Hey, I’m still just as sick of the “Fiscal Cliff/Slope” as I was before. The main reason of course, is that it was an unforced error beginning with its own creation, after the failure of the “Stupor Committee” around the Debt Ceiling increase. That whole saga (which could repeat itself in 2 months) was based on the Republican willingness, and even enthusiasm, to let the US government default on its debt for political reasons (something which would put the US in Argentinian territory). Anyway, the issue at hand is whether the Bush tax cuts are finally allowed to expire, whether a few annual ‘fixes’ are made to, for example, make up for the Alternative Minimum Tax threshold not being indexed to inflation, as well as make across the board cuts to government spending.
There are some political considerations that make one or the other thing more likely than another (here’s one suggestion of how it could go down and here’s a viewer’s guide to the negotiations), but the more interesting issue is the economics of the various aspects of the plan. I’ll break it into a few different components:
1) Taxes go up on the non-wealthy – It is pretty well accepted that higher taxes on the non-wealthy is not the best way to help the economy grow right now. However, the bulk of the discussion in Congress has omitted the most important contractionary tax rise that will kick in in 2013: the end of the payroll tax cut. The current tax cut reduces the payroll tax by 2% (from 6.2% to 4.2%, of taxes that are dedicated to funding Social Security, and are made up for by funds transferred in the budget so that Social Security remains funded at the 6.2% rate). Since payroll taxes are capped (you only pay Social Security tax on the first $110,100 of payroll income), the tax cut is targeted to the income groups where the stimulative impact is the greatest, because it goes to people in small amounts every other week, at payroll time, who are most likely to direct a big portion of that towards additional spending. As Krugman has reminded time and time again, your spending is my income, which is how the impact of the additional spending is higher than just the amount that everyone spends from the payroll tax cut (there is a ‘multiplier effect’). So, the discussion around the ‘fiscal cliff’ should focus more on stimulative issues, like extending unemployment insurance and the payroll tax cut.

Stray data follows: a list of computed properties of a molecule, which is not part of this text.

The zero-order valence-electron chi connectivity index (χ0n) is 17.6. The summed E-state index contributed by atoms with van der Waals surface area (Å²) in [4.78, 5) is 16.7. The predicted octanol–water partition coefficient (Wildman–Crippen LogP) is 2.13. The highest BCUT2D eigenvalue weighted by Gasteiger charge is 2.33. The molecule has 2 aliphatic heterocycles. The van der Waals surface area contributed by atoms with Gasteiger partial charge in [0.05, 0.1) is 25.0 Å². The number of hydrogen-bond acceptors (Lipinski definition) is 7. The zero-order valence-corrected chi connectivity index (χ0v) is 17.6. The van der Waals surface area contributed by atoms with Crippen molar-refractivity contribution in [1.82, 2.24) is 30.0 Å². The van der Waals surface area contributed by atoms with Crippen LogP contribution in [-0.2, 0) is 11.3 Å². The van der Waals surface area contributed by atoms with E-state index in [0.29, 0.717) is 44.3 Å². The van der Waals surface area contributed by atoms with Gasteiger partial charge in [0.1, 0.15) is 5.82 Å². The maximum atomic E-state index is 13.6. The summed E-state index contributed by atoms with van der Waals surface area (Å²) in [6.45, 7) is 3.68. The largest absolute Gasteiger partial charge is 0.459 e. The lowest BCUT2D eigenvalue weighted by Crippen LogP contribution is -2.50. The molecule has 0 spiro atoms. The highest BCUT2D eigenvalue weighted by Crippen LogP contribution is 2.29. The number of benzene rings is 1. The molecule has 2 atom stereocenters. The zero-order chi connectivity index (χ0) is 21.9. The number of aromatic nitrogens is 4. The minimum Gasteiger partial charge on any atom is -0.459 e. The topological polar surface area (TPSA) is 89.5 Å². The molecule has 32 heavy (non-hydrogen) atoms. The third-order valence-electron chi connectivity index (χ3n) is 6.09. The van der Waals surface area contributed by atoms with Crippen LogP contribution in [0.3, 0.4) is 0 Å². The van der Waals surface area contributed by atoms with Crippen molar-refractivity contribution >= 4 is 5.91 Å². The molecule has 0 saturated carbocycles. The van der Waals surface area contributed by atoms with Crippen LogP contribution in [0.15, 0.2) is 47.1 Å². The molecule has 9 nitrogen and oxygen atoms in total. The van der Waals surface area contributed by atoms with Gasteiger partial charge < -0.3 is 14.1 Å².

2) Taxes go up on the wealthy – This is the biggest focus of the negotiations, as far as I can tell, with much of the debate going to the somewhat pointless argument of what the threshold is between someone being wealthy and not wealthy. That threshold is arbitrary, but even if it is set pretty low ($200,000 for example) it would only affect a small proportion of the population. According to IRS data, setting that threshold (according to data collected for 2009) would affect 7.8 million people, or just 5.6% of all the returns filed. Of course, it would be more likely to see a number somewhat higher, between $200,000 and $400,000, which will pretty dramatically reduce the number of people affected. So, we should not worry too much about the effect of taxes going up on the wealthy, simply for the reason that it will not have much of an effect because, well, because they’re wealthy (the higher taxes will have a limited impact on their spending, which will mean little contractionary impact on the economy as a whole).
3) Defense spending is cut – The reason I separate this out from the non-defense spending cuts is that there is a flavor of Republicans who want to cut government spending and claim it will not affect the economy, but who then warn that any cuts to defense spending will cripple the economy. Hypocritical? Yes. Opportunistic? For sure. The key thing to remember is that economics is not a morality play. The impact of government spending on the economy will be the same (more or less) whether you personally approve of that spending. Defense spending, non-defense spending, infrastruture improvements, whatever. More spending will move through the economy, building on itself through the multiplier and in a severe recession like we are seeing now, it will be supportive to economic growth. Cutting it severely before the recovery is strong enough to withstand the drag from the cuts is not smart, but for some reason people (Republicans) who hate the government want to pretend that since they don’t like government spending, cutting it will not act as a drag on the economy.
4) Non-defense spending is cut – As I said before, spending is spending is spending. And in a slow recovery, increased government spending will be supportive to the recovery and spending cuts will act as a headwind.
So, there you have it, my thoughts on the economic impact of the various parts of the ‘fiscal cliff’. Not the most scientific analysis, but that’s not really necessary since it is mostly a political exercise. It will have an impact on the economy, but not in the ‘cliff’ sense that if there is no deal on January 1, everything goes to hell. It is more analogous to going off a cliff with a hang-glider that has a motor that isn’t started now. There is a glide downward, but once the deal gets done (the motor turns on) most of the damage can be reversed unless it takes so long that you are already close to the ground, in which case you could crash and burn. But that’s months and months away, so if there’s a deal in the first couple months, no biggie.